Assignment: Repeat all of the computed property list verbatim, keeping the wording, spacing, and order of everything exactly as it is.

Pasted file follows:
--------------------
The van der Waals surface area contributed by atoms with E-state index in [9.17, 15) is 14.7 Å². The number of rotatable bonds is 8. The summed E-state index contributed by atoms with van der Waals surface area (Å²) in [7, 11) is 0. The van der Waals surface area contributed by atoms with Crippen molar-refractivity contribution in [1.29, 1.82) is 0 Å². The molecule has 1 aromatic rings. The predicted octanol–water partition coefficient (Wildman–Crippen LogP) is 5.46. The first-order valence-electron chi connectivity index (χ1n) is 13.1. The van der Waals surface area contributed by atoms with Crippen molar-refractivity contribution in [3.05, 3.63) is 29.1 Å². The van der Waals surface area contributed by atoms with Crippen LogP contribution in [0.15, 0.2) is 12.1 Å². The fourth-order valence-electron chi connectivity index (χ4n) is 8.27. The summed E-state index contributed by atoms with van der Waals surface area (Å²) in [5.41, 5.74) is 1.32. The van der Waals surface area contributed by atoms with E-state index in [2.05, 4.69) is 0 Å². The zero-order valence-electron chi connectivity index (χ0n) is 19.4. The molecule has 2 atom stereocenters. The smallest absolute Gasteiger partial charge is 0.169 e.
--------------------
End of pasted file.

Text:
The van der Waals surface area contributed by atoms with E-state index in [9.17, 15) is 14.7 Å². The number of rotatable bonds is 8. The summed E-state index contributed by atoms with van der Waals surface area (Å²) in [7, 11) is 0. The van der Waals surface area contributed by atoms with Crippen molar-refractivity contribution in [1.29, 1.82) is 0 Å². The molecule has 1 aromatic rings. The predicted octanol–water partition coefficient (Wildman–Crippen LogP) is 5.46. The first-order valence-electron chi connectivity index (χ1n) is 13.1. The van der Waals surface area contributed by atoms with Crippen molar-refractivity contribution in [3.05, 3.63) is 29.1 Å². The van der Waals surface area contributed by atoms with Crippen LogP contribution in [0.15, 0.2) is 12.1 Å². The fourth-order valence-electron chi connectivity index (χ4n) is 8.27. The summed E-state index contributed by atoms with van der Waals surface area (Å²) in [5.41, 5.74) is 1.32. The van der Waals surface area contributed by atoms with E-state index in [2.05, 4.69) is 0 Å². The zero-order valence-electron chi connectivity index (χ0n) is 19.4. The molecule has 2 atom stereocenters. The smallest absolute Gasteiger partial charge is 0.169 e.